This book documents and assesses the core of New Labour’s approach to the revitalisation of cities, that is, the revival of citizenship, democratic renewal, and the participation of communities to spear head urban change. In doing so, the book explores the meaning, and relevance, of ‘community’ as a focus for urban renaissance. It interrogates the conceptual and ideological content of New Labour’s conceptions of community and, through the use of case studies, evaluates how far, and with what effects, such conceptions are shaping contemporary urban policy and practice.
The book is an important text for students and researchers in geography, urban studies, planning, sociology, and related disciplines. It will also be of interest to officers working in local and central government, voluntary organisations, community groups, and those with a stake in seeking to enhance democracy and community involvement in urban policy and practice.
This book offers a fresh new approach to the study of housing. It explores the meaning that housing has for individuals and households by examining ‘housing pathways’.
Housing pathways refer to the varying household forms that individuals experience and the housing routes that they take over time. The book argues that housing has increasingly become a means to an end rather than an end in itself. The end is personal fulfilment and the main task of housing research is to elucidate the links. In this pursuit, the concepts of identity and lifestyle are key.
Specifically, the book examines the structure and functioning of households and links this to changing discourses of the family; explores the important interconnections between housing and employment; considers the relationship between people and the physical aspects of a house and its location; looks at housing in terms of lifestyle choice from youth to old age and discusses the implications of the pathways approach for housing policy and future research in the field.
The meaning of housing is recommended to anyone researching and studying housing and particularly to those wishing to engage with the new research agenda set out here.
Despite the improved supply and quality of housing in the UK and Europe over the last 60 years, the future of housing remains uncertain. Will the supply of new housing meet demand? Is decent, affordable housing an achievable goal? How far will governments seek to shape the market? How will they respond to demographic pressures in different parts of the country? Will housing wealth become a central issue in wider debates about the future of public services?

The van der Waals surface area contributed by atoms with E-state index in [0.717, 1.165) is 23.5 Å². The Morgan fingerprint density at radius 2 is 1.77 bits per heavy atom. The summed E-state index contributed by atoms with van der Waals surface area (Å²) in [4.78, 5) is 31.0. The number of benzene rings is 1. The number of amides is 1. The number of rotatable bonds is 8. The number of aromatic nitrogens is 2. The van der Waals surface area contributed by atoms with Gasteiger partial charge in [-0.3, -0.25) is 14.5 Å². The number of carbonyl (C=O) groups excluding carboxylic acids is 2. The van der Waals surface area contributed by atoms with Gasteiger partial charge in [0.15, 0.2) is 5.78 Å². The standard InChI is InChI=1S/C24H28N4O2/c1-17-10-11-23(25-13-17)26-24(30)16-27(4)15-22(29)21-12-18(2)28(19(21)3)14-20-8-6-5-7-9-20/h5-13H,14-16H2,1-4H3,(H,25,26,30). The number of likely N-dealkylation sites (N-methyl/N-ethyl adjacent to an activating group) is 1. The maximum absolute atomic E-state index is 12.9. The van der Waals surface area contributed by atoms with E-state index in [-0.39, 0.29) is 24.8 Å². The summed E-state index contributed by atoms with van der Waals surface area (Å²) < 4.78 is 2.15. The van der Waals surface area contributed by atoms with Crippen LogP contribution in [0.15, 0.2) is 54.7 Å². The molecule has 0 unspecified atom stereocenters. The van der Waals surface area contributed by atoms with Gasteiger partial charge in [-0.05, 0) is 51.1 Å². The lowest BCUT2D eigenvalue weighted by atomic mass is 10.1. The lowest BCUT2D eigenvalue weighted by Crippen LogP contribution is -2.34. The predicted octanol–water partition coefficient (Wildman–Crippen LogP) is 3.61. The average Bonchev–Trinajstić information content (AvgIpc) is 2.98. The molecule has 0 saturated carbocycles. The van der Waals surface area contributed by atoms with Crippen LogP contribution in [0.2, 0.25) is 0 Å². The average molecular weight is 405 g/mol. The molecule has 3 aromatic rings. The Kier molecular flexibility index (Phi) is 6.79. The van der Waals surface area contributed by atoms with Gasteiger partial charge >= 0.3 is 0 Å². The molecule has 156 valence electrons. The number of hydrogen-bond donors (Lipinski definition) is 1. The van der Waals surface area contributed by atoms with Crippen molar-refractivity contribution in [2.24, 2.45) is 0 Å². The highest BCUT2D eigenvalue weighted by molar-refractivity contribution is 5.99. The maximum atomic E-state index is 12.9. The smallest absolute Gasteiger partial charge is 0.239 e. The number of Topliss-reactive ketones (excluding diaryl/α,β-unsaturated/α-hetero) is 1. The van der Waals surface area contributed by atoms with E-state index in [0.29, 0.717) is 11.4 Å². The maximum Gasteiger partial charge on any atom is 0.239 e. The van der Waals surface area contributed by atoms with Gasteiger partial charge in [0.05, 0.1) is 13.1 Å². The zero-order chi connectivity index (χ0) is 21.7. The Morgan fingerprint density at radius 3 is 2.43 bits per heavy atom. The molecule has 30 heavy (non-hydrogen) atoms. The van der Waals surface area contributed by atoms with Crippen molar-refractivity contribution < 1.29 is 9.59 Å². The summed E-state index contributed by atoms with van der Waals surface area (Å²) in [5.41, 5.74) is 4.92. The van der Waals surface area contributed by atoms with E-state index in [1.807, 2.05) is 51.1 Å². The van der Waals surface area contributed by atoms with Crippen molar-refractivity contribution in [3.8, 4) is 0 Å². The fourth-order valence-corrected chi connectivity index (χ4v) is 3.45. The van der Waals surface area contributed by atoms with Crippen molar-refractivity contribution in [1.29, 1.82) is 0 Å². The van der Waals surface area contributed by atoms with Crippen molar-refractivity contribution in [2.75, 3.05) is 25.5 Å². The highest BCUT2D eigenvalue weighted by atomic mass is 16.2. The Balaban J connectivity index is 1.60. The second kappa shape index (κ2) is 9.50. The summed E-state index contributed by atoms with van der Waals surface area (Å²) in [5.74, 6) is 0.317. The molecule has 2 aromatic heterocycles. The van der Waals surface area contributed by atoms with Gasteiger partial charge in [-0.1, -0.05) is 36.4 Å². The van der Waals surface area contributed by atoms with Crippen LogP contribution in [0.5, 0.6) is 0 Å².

This book looks at the big questions affecting the future of housing as a key indicator of social and economic well-being in the 21st century. It brings together specially commissioned contributions by leading housing experts who explore a wide range of themes and issues affecting the prospects for the coming 20 years or more. Drawing on the evidence of the past and present they analyse the implications of current trends to consider how markets and governments might respond to the challenges ahead. The book is not a work of prophecy or a manifesto for action. It is designed to stimulate and contribute to informed debate about possible futures and what can be done to influence what happens.
"Building on the past" will be of interest to all those concerned about the future of housing, neighbourhoods and communities over the next 20 years.
Housing associations are central to the government’s strategy to improve social housing yet have no direct statutory responsibility for rehousing homeless people. This study critically examines the role of housing associations in responding to the needs of women who have become homeless due to domestic violence.
Housing associations - rehousing women leaving domestic violence will fill a gap in the literature for academic staff and students interested in housing studies, social policy, sociology, women’s studies, political studies and organisation/management studies; provide valuable guidance to staff in housing associations and local authorities working in “general needs" housing, supported housing and homeless services; and provide policy makers with a useful introduction to key issues.